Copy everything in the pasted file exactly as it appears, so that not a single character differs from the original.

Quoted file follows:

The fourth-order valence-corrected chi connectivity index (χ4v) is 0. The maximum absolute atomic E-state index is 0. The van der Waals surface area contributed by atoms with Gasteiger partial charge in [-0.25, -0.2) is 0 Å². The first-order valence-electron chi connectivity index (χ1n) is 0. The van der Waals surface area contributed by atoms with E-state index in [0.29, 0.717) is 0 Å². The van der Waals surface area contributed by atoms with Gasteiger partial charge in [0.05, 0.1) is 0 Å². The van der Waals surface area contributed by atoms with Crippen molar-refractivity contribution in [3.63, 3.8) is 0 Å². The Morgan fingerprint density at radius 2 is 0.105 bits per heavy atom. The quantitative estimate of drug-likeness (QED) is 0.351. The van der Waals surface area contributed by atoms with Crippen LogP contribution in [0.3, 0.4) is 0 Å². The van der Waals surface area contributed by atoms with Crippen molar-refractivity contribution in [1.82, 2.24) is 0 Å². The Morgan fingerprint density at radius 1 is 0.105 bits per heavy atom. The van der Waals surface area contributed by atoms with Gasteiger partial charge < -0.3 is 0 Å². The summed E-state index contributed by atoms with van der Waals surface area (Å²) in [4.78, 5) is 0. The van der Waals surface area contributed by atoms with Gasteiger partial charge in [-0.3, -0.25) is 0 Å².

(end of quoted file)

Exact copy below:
The fourth-order valence-corrected chi connectivity index (χ4v) is 0. The maximum absolute atomic E-state index is 0. The van der Waals surface area contributed by atoms with Gasteiger partial charge in [-0.25, -0.2) is 0 Å². The first-order valence-electron chi connectivity index (χ1n) is 0. The van der Waals surface area contributed by atoms with E-state index in [0.29, 0.717) is 0 Å². The van der Waals surface area contributed by atoms with Gasteiger partial charge in [0.05, 0.1) is 0 Å². The van der Waals surface area contributed by atoms with Crippen molar-refractivity contribution in [3.63, 3.8) is 0 Å². The Morgan fingerprint density at radius 2 is 0.105 bits per heavy atom. The quantitative estimate of drug-likeness (QED) is 0.351. The van der Waals surface area contributed by atoms with Crippen LogP contribution in [0.3, 0.4) is 0 Å². The van der Waals surface area contributed by atoms with Crippen molar-refractivity contribution in [1.82, 2.24) is 0 Å². The Morgan fingerprint density at radius 1 is 0.105 bits per heavy atom. The van der Waals surface area contributed by atoms with Gasteiger partial charge < -0.3 is 0 Å². The summed E-state index contributed by atoms with van der Waals surface area (Å²) in [4.78, 5) is 0. The van der Waals surface area contributed by atoms with Gasteiger partial charge in [-0.3, -0.25) is 0 Å².